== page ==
‘-really think I believe that?’ the woman was yelling.

‘Well, it’s the truth.’

Ray had one arm folded over his stomach, the other stretching up to tug at his unruly hair. Neela recognised yesterday’s crumpled t-shirt over jeans hastily pulled on but not yet zipped up. The girl was short and a brunette, which was new, and pissed off, which wasn’t.

‘You told me you were unattached but there’s coffee brewing in the kitchen and a red silk bra in the bathroom.’

Crap, Neela cringed. That was where that had got to.

‘Babe, I told you: that’s my roomie’s,’ Ray looked up and saw Neela waiting behind the girlfriend of the week. He grinned. The idiot. ‘Morning roomie.’

Girlfriend of the week spun around and gave Neela the green-eyed once over. Neela was sweating from the run and scowling from the annoyance of getting tangled up in Ray’s love life. Sex life. Whatever. Neela made her first decision of the day.
‘Morning, Ray. Can I get by, please? I’m on in an hour and I’d like a shower first.’

Darting past, Neela grabbed her bra from the other woman’s hands and squeezed through the gap Ray left in the doorway.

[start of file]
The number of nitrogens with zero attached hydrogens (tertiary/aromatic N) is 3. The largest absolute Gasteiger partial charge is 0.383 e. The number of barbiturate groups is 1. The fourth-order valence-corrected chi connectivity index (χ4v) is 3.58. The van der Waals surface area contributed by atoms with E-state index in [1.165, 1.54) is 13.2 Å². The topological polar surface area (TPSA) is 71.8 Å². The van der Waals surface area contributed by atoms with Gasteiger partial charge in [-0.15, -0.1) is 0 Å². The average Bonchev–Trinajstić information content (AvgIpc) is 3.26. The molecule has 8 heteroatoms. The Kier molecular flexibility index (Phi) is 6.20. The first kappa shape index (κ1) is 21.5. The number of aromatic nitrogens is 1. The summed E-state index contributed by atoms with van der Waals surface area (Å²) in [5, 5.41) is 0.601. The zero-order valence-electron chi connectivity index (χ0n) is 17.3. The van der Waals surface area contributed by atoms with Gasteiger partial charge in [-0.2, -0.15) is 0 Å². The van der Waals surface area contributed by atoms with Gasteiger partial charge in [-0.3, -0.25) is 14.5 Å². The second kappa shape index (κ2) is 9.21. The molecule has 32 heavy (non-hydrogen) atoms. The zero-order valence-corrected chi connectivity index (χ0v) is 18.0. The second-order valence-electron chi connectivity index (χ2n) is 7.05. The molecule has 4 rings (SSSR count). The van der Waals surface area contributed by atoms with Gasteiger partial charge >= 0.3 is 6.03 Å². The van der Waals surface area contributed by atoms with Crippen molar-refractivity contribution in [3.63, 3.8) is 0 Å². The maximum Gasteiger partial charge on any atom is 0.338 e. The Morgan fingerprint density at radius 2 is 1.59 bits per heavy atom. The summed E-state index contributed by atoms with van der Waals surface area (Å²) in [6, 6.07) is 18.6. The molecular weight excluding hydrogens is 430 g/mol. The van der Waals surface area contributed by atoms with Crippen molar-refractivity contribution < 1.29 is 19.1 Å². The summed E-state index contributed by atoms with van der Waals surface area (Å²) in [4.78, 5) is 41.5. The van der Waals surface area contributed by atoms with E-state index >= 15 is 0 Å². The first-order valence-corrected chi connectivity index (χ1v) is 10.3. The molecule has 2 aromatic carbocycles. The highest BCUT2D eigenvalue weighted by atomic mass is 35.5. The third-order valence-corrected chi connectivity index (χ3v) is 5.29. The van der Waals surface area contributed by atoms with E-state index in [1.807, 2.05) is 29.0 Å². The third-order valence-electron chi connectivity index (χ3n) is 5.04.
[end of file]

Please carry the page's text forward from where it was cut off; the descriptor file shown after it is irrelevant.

By the time she was out of the shower and wrapped in her robe, the front door had been slammed and Ray was leaning back against the kitchen counter with a mug of coffee in one hand and a towel in the other.

‘Nice way to start the day,’ Neela remarked.

Ray handed her the coffee and headed for the bathroom. As he brushed past, she smelt cigarettes, stale beer and sex. Her nose crinkled in automatic disgust. ‘Yeah, well,’ he offered as he vanished, ‘I was getting tired of her anyway.’

Neela walked back to her room to dress, fingering the red bra in her robe pocket. She knew she’d not left it lying around in the bathroom. It would have been like a red rag to a bull, leaving it where Ray might find it. Red silk underwiring to a bullish pig, perhaps. Now she had to decide whether or not to call Ray on having gone through her stuff to find something to plant just because he didn’t have the guts to break up with whatever her name was properly.

It ended up being one of Those days. The kind where she felt skittish and uncertain about diagnoses, and fumbled with the charts, and said something – and god knew what – to piss off Pratt, and had snapped at Jane for asking a perfectly sensible question. Ray had been unusually industrious, and quick to vanish any time she was free so she knew he was dodging her.